November 26, 2020
English National Ballet’s digital season features five fifteen-minute original dance films, one released each week up to December 21.
Opening season is the already available Take Five Blues, choreographed by the company’s associate artist, Stina Quagebeur and directed by Sean James Grant. Arabic flavoured music accompanies a stylised warm-up that morphs into dancers moving in unison and the music switching into a version of Paul Desmond’s jazz standard, Take Five, albeit with an oriental patina. It’s a very watchable work that takes full advantage of the film medium but that would easily translate onto the live stage.
The eight dancers feed of each other as Quagebeur pushes classical ballet’s usual boundaries. There are unusual angles and sights. Camera positions invite the viewer into the wings or the flies. Dancers fall off pointe at the end of an enchâinment as if in rehearsal. We see the preparation for the preparation, then dancers huddling again for another unison section as we return to a traditional audience perspective.
A dancer is followed from behind as he takes centre stage for a duet, with others caught in the background as we zip into jazzy Bach that then becomes a virtual hoedown. That morphs again, the movement becoming languid with dancers dropping out of positions. The odd maverick solo zips along before being pulled into the slower pace until another ensemble section picks up the tempo. All is energy, energy, until the dancers drop like stones, gasping for air. Take Five Blues makes for a cracking start to the season.
To be released on November 30, the second film in the series is Senseless Kindness, Yuri Possokhov first work for a UK company. Based on Vasily Grossman’s great novel, Life and Fate, about a Russian family caught in the Second World War and set to the lush drama of Shostakovich’s Piano Trio No.1, the film is shot in monochrome. It’s a clever ruse that immediately catapults us into the 1940s as if we are watching a danced version of The Cranes Are Flying.
In what is the strongest of the five films, four dancers swap between pas de deux and duets for the men. Strong lines of light chop up their bodies into segments. The narrative itself is chopped up too by cutting; director Thomas James again making use of overhead shots with inter-cutting between mid-close-up and full-length shots framed by the beams of light and shade.
The final section again invites us into a ‘theatre’ space, light streaming from the wings and the drapes that mask them to create bars on the stage. Then the lighting changes into a cone expanding from a spotlight, further evoking a stage within a film.
Sidi Larbi Cherkaoui’s Laid in Earth (released on December 7) cakes the four dancers in full body paint and ‘earth’, the set showing a bleak landscape and an underworld where the roots of the scrubby shrubs twine downward. Wither Godot perhaps.
A dreary electronic score by Olga Wojciechowska merges into Dido’s lament from Purcell’s Dido and Aeneas, cliché replacing dullness. The disappointing choreography is just as unmemorable. There will come a time when we need to reflect on the mortality that COVID-19 has wrought but, in the middle of pandemic, with thousands of deaths occurring weekly in many countries, it all seems rather tactless and tasteless too.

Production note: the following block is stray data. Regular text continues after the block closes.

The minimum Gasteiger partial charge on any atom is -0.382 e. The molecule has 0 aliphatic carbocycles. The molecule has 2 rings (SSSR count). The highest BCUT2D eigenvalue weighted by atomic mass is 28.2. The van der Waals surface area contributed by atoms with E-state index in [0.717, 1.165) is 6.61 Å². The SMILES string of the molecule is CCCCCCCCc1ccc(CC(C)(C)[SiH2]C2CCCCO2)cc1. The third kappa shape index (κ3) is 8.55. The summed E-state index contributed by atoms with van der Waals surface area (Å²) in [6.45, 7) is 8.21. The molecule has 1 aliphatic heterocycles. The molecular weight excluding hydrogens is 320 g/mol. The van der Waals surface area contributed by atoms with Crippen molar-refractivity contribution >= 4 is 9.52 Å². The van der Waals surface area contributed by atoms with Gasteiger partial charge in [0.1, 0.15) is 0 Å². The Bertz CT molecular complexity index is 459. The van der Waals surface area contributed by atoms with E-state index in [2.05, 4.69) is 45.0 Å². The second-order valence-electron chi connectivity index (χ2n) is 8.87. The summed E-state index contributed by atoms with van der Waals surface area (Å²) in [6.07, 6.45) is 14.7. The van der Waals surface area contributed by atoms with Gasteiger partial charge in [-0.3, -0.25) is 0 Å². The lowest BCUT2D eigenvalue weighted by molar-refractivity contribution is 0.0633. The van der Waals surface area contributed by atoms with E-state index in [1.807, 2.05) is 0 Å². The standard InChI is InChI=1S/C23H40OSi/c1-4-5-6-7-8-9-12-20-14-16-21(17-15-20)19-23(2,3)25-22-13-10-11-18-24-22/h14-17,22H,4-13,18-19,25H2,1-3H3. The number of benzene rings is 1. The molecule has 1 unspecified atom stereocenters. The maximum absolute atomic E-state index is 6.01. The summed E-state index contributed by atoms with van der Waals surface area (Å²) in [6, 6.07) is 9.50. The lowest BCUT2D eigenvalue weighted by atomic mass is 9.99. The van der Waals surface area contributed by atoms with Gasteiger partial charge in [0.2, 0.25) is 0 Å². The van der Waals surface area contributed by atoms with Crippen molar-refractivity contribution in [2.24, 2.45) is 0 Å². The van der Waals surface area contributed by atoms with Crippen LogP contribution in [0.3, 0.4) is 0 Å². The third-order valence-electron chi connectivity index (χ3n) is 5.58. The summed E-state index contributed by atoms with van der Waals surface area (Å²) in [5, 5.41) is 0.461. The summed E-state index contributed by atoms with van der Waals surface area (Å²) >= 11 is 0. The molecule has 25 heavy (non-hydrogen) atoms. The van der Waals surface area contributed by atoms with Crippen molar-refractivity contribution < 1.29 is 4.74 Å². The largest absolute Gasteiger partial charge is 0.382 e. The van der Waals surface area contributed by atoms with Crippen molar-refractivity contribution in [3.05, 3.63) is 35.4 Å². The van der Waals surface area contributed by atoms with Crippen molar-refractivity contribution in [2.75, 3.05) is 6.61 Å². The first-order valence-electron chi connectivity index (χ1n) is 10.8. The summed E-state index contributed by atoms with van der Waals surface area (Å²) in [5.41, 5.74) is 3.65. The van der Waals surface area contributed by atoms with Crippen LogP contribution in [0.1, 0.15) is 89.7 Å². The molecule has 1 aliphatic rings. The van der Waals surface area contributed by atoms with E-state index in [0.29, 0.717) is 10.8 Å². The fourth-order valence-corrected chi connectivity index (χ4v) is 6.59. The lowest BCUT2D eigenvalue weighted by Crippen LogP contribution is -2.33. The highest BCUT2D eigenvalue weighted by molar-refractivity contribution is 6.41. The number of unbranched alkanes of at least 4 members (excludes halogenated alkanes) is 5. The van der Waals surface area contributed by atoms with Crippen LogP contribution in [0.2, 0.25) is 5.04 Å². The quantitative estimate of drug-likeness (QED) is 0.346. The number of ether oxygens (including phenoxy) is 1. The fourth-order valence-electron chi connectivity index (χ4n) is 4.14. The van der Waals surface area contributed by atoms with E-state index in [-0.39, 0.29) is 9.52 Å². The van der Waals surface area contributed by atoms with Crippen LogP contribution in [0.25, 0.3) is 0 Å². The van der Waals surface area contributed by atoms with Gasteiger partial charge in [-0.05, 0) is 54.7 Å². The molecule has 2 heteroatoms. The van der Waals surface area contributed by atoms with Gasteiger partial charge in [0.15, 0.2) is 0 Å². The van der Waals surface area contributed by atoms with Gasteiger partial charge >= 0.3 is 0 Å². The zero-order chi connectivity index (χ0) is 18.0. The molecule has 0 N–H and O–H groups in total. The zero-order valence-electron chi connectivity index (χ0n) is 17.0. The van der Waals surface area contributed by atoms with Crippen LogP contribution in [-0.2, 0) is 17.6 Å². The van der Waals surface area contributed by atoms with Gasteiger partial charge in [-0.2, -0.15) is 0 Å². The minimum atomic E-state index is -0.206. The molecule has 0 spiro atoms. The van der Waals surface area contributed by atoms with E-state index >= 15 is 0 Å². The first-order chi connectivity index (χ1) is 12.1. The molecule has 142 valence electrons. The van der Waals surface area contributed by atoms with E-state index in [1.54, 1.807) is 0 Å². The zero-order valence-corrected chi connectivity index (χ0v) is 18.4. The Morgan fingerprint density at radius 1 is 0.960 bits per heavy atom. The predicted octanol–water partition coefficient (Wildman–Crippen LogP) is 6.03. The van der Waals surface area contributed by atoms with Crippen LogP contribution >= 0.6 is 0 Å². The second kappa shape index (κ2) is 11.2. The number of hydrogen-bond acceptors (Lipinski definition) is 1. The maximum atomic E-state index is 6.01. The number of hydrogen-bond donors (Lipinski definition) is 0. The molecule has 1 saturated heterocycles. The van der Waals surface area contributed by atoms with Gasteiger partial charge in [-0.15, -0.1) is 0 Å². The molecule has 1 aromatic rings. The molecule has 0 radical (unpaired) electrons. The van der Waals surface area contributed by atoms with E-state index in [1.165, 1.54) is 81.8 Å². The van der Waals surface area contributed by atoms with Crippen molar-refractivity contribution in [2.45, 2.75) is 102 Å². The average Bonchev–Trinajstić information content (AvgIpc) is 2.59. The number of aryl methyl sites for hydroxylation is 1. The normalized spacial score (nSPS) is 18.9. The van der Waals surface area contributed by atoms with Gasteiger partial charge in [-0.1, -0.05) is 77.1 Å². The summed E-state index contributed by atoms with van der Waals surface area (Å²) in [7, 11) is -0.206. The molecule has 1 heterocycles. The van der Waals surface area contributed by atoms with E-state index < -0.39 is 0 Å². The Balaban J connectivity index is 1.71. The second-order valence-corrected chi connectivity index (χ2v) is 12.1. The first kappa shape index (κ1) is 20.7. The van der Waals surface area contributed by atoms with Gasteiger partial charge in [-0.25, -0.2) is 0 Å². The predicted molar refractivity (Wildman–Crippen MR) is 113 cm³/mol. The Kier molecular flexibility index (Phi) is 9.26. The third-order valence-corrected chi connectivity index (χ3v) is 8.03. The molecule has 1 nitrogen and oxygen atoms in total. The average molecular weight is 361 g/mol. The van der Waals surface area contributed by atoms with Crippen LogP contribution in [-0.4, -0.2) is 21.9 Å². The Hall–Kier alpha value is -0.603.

Russell Maliphant takes no such trouble with costumes in his Echoes (released on December 14) which has the dancers bedecked in baggy grey trousers and tops, hair messily dangling in eyes. Yet more low lighting with shades and stripes of light accompanied by Arabic-ish music works far less well than with Take Five Blues. The movement, which one suspects was a challenge for the classically trained dancers, is also low level, with much writhing and use of ports de bras. Maliphant’s work is usually beautifully mesmerising but although Echoes picks up pace a little, it struggles to hold the interest.
So, hooray for the closing film of the season, Arielle Smith’s Jolly Folly (released on December 21), a collaboration filmmaker Amy Becker-Burnett and a sort of tribute to the silent film era with a hint of film noir. It’s a brilliant work that can and should be converted to a live stage setting
Again taking advantage of film’s ability for monochrome, male and female dancers are in black tie, sometimes without coats and with trousers lopped off as if their they were borrowed from a much shorter uncle. The music is terrific, teasing ballet and playing it at its own game. German musicians Tobias and Kilian Forster aka the Klazz Brothers fell in love with Cuba and the result in the opening of this work is the ‘Blue Danube’ with menaces. Like bouncers in a wet street outside a seedy club, the dancers are illuminated by bare street lights.
But there is more. It wouldn’t be Christmas without the Sugar Plum Fairy even if she is dancing a bossa nova and reminiscent of Buster Keaton. Smith plays with film as a solo dancer surveys a vista of clouds from a precipitous rock before we appear to travel into a vast building at exaggerated speed to watch a boxing match between two tuxedoed women to a jazzed up Rondo à la Turk. What a fun way to end the season!
All five films are available to rent (each includes a short accompanying documentary) via Ballet on Demand, part of English National Ballet’s new video platform, ENB at Home.